-- Between blogs and news reports on the Caps, one of the disconcerting trends mentioned so far this year has been to start well, then suffer a poor second period, leaving the boys in the difficult situation of having to press in the third. It is not an illusion. The Caps have held opponents even in the first period of games (0.82 goals for/0.82 goals against). But in the second period, that tilts to the opponent – 1.00 goals against versus 0.71 goals for. It gets better in the third, but the differential still favors the opposition, 0.94/0.82. Here is what that suggests to us…the Caps are very poor at making in-game adjustments. Last night, the Caps controlled play in the first period and outshot Tampa Bay 8-5. But in the second period, Tampa Bay made a line adjustment and started stretching the ice with passes. They ended up taking a lead (later tied by Ovechkin) and outshot the Capitals 18-6. If not for excellent play by Olaf Kolzig, that game would have been over at the 40-minute mark (lost in the result was that Kolzig stopped 23 of the first 24 shots he face, many of them in that second period of the high-quality variety)..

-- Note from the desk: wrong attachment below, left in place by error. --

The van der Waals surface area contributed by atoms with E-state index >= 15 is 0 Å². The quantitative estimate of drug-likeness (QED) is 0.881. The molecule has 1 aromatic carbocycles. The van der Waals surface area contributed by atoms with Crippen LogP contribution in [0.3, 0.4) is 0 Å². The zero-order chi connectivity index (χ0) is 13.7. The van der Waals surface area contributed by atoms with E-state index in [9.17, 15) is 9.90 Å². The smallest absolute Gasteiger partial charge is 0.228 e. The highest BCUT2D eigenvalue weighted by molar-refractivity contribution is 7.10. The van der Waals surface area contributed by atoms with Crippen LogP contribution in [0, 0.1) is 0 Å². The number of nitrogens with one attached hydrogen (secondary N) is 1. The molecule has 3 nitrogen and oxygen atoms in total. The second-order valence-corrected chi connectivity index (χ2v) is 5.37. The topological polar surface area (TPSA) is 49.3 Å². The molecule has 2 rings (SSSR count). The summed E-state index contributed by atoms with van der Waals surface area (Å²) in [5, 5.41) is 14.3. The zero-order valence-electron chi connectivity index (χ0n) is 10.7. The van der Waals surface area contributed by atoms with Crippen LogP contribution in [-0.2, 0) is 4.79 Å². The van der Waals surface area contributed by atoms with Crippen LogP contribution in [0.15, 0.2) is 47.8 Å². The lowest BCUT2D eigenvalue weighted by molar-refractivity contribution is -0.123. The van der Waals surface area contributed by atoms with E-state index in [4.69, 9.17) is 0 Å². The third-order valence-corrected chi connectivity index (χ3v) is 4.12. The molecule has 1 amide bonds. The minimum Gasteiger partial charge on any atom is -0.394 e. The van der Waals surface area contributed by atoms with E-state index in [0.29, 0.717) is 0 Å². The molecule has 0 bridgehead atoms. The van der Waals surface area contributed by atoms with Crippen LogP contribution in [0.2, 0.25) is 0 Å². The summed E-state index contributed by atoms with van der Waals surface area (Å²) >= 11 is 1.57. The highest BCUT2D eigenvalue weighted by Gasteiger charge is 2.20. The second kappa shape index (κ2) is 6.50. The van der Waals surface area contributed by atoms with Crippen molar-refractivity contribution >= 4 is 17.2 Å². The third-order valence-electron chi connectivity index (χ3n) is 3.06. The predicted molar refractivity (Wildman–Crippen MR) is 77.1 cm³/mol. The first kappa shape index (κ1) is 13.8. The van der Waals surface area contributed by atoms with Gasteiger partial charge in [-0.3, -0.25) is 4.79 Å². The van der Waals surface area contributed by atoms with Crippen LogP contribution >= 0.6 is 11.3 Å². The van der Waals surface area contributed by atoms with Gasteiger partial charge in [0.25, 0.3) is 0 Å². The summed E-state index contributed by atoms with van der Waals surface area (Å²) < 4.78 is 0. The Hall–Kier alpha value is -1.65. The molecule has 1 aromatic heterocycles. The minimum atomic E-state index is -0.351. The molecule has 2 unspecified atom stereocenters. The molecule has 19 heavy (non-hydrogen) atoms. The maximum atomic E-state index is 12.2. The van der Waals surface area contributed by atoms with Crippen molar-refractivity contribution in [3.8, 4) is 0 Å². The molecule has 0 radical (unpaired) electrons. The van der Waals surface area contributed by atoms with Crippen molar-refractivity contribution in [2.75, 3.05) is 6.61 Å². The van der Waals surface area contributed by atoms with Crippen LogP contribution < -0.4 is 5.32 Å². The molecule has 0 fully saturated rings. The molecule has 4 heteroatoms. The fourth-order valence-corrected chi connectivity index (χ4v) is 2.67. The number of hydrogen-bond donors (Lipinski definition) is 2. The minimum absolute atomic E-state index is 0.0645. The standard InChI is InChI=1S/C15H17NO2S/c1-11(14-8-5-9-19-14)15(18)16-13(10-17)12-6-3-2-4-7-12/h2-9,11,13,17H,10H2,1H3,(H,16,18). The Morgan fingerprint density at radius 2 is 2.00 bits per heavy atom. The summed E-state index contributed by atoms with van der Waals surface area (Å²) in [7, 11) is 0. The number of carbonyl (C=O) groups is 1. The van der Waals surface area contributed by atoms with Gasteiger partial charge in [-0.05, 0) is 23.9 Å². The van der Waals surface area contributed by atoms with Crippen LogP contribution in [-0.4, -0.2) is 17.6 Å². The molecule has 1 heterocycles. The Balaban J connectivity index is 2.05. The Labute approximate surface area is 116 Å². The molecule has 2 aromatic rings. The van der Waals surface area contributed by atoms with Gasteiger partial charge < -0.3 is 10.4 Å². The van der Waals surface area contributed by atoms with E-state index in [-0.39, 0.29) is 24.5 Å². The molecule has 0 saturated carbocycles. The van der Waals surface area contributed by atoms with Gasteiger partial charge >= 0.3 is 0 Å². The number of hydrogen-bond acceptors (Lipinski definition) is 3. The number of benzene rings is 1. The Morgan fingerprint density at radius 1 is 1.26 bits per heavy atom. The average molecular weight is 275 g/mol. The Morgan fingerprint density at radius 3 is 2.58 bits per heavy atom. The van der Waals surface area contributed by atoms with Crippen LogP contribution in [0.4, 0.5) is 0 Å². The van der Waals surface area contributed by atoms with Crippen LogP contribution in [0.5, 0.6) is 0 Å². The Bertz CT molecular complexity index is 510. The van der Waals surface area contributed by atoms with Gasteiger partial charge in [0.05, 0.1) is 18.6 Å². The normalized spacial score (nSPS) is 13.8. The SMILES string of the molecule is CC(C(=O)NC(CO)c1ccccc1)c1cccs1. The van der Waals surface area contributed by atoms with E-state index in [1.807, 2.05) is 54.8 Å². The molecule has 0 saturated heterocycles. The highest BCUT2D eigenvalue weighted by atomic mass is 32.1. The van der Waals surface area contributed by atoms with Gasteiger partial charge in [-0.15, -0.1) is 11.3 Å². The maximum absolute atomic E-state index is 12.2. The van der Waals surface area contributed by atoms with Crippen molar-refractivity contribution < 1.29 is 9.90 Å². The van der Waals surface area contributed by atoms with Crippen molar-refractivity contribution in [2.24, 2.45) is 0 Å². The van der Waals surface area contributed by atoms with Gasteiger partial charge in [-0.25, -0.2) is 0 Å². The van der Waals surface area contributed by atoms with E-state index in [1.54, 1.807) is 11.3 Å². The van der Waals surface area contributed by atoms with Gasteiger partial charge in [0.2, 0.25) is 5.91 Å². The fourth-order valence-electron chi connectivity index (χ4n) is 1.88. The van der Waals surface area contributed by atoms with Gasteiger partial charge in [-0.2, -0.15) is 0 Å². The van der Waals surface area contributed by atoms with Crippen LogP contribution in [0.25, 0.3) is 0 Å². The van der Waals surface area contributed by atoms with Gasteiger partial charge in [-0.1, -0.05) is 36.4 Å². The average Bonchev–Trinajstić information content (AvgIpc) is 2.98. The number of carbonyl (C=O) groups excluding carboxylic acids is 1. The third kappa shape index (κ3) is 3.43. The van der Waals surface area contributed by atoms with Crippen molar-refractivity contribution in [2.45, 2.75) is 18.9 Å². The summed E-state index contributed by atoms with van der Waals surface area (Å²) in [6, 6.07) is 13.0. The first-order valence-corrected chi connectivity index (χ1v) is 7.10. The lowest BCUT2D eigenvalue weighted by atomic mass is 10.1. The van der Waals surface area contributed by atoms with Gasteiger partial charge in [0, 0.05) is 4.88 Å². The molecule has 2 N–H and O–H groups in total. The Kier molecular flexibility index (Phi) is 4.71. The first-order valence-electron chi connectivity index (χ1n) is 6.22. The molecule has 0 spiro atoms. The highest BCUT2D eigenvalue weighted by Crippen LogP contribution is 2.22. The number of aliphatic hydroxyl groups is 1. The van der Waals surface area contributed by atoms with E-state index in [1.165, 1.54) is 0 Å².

As you start to plan your menus and guest lists for Thanksgiving, here is a fact to chew on…since returning from the lockout, there have been 16 slots filled in the Eastern Conference for the playoffs. Of the teams occupying those 16 slots, 15 had records of .500 or better at Thanksgiving (Ottawa, at 10-11-1 last year, being the exception...the Caps, as if it needs explanation, are not Ottawa, last week's win notwithstanding). The Caps are 6-10-1 and have four games running up to the holiday. You can do the math.

3 comments:

Anonymous said...

This is not a playoff team come April.

Ted, fails. His pocketbook, succeeds. His fans, disappointed.

dougeb said...

More good work by the Peerless. The $64M question --
Are the Caps

1.) Short on talent and the record reflects the talent
2.) Talented enough to be significantly better than they are, but lacking experience

Is the lackluster performance:
1.) The product of players consistent lack of effort
2.) The product of poor coaching

DMG said...

Nice job showing the numbers to back up what all Caps fans have to be feeling - this team starts every game looking like a playoff team; like the better team and ends up getting their butts handed to them in the second. As you said, I think that this has to be in large part because of the coaching staff's failure to make adjustments.